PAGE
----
Ask An Expert: Who Issues Tsunami Warnings?

There are two ways that you should know
about tsunamis. There’s the one you feel, the earthquake that you feel
underneath your feet and then there’s the one, it’s a large earthquake that
happens somewhere else. It could be in Alaska, it could be in Japan,
and that one you’re not gonna feel. So I’ll cover both of those. The first, if
there’s an earthquake here you’re gonna know that tsunami’s coming based off of
that earthquake. If it’s a really large earthquake that lasts a long time, there’s
gonna be no question in your mind. If it’s anything less than that, really
short earthquake, okay maybe not something you need to
worry about. But if you’re anywhere in between, you know, go ahead and
exercise your evacuation plan and then get information afterwards once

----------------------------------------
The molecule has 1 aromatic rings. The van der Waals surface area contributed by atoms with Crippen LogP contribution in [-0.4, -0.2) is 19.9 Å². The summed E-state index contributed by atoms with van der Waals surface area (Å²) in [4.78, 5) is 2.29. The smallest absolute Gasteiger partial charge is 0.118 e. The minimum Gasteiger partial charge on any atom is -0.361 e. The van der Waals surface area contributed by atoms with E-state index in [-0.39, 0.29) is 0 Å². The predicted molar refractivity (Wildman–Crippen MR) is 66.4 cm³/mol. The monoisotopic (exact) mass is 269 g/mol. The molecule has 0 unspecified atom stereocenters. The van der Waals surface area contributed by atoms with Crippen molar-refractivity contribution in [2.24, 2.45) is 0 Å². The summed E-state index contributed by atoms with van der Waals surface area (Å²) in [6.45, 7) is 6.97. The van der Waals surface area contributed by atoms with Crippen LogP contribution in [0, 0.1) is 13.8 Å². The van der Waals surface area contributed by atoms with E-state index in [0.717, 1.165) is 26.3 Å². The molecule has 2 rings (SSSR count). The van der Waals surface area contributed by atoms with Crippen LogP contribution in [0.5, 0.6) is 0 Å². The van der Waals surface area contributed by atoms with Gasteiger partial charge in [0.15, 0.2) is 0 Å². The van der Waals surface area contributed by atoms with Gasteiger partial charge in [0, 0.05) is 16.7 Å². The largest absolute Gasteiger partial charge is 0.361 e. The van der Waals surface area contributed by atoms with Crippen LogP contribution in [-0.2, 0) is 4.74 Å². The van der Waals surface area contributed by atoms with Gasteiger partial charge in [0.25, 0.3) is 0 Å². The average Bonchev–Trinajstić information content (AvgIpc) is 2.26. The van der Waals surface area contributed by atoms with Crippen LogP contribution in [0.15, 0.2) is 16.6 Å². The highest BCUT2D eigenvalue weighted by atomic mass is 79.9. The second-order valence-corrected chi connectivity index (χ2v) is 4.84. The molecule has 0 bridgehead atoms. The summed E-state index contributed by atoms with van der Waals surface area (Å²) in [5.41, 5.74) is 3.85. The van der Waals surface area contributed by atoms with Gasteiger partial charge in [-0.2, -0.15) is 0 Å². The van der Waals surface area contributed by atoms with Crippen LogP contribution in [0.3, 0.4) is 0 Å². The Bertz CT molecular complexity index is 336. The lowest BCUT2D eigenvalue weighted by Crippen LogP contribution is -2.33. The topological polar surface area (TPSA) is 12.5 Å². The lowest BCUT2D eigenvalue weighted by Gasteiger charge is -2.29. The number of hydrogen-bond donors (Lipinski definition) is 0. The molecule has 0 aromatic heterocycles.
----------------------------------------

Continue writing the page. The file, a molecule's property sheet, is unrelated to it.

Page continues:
you’re in a safe place. However, if it’s far away, the National Tsunami Warning Center in Alaska will be watching earthquakes, determining if there’s a threat and then
sending out messages to us here on the West Coast and then here at the National
Weather Service we’ll then forward that message on to everybody here locally; to
emergency managers, to the public, to everybody. So you’ll get messages through your phone, you may hear sirens go off, you’ll have reverse calling from the
Sheriff’s Office. There’s all sorts of systems that’ll go that you’ll start to
see. You’ll see the warning on TV. So there’s a lot of different ways to
get the information. We also recommend having a NOAA weather radio because then you have an alarm literally in your house. So those are the best ways to get
the warnings.

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